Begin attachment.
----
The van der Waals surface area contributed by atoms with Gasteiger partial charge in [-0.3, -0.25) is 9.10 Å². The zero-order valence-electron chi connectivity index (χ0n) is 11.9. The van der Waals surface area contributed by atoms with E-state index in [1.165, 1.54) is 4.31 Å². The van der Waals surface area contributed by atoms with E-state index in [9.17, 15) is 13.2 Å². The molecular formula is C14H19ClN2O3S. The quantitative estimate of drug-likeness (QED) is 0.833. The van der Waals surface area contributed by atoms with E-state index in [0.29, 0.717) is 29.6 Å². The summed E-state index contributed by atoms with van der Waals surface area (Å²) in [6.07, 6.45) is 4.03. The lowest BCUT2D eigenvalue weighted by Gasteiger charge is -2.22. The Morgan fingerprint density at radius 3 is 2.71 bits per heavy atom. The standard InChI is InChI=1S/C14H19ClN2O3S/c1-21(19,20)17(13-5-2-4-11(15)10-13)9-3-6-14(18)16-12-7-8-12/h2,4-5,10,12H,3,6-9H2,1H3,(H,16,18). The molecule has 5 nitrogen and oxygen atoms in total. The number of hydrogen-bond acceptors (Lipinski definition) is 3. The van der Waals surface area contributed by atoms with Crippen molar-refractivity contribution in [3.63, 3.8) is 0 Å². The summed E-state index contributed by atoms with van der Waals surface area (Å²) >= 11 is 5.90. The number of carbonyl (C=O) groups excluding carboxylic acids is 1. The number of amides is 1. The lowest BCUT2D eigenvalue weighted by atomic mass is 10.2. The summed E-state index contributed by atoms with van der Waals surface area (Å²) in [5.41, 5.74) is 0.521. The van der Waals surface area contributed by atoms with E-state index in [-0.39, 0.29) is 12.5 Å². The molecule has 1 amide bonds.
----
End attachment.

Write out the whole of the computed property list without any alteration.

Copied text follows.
The van der Waals surface area contributed by atoms with Gasteiger partial charge in [-0.3, -0.25) is 9.10 Å². The zero-order valence-electron chi connectivity index (χ0n) is 11.9. The van der Waals surface area contributed by atoms with E-state index in [1.165, 1.54) is 4.31 Å². The van der Waals surface area contributed by atoms with E-state index in [9.17, 15) is 13.2 Å². The molecular formula is C14H19ClN2O3S. The quantitative estimate of drug-likeness (QED) is 0.833. The van der Waals surface area contributed by atoms with E-state index in [0.29, 0.717) is 29.6 Å². The summed E-state index contributed by atoms with van der Waals surface area (Å²) in [6.07, 6.45) is 4.03. The lowest BCUT2D eigenvalue weighted by Gasteiger charge is -2.22. The Morgan fingerprint density at radius 3 is 2.71 bits per heavy atom. The standard InChI is InChI=1S/C14H19ClN2O3S/c1-21(19,20)17(13-5-2-4-11(15)10-13)9-3-6-14(18)16-12-7-8-12/h2,4-5,10,12H,3,6-9H2,1H3,(H,16,18). The molecule has 5 nitrogen and oxygen atoms in total. The number of hydrogen-bond acceptors (Lipinski definition) is 3. The van der Waals surface area contributed by atoms with Crippen molar-refractivity contribution in [3.63, 3.8) is 0 Å². The summed E-state index contributed by atoms with van der Waals surface area (Å²) >= 11 is 5.90. The number of carbonyl (C=O) groups excluding carboxylic acids is 1. The number of amides is 1. The lowest BCUT2D eigenvalue weighted by atomic mass is 10.2. The summed E-state index contributed by atoms with van der Waals surface area (Å²) in [5.41, 5.74) is 0.521. The van der Waals surface area contributed by atoms with E-state index in [-0.39, 0.29) is 12.5 Å². The molecule has 1 amide bonds.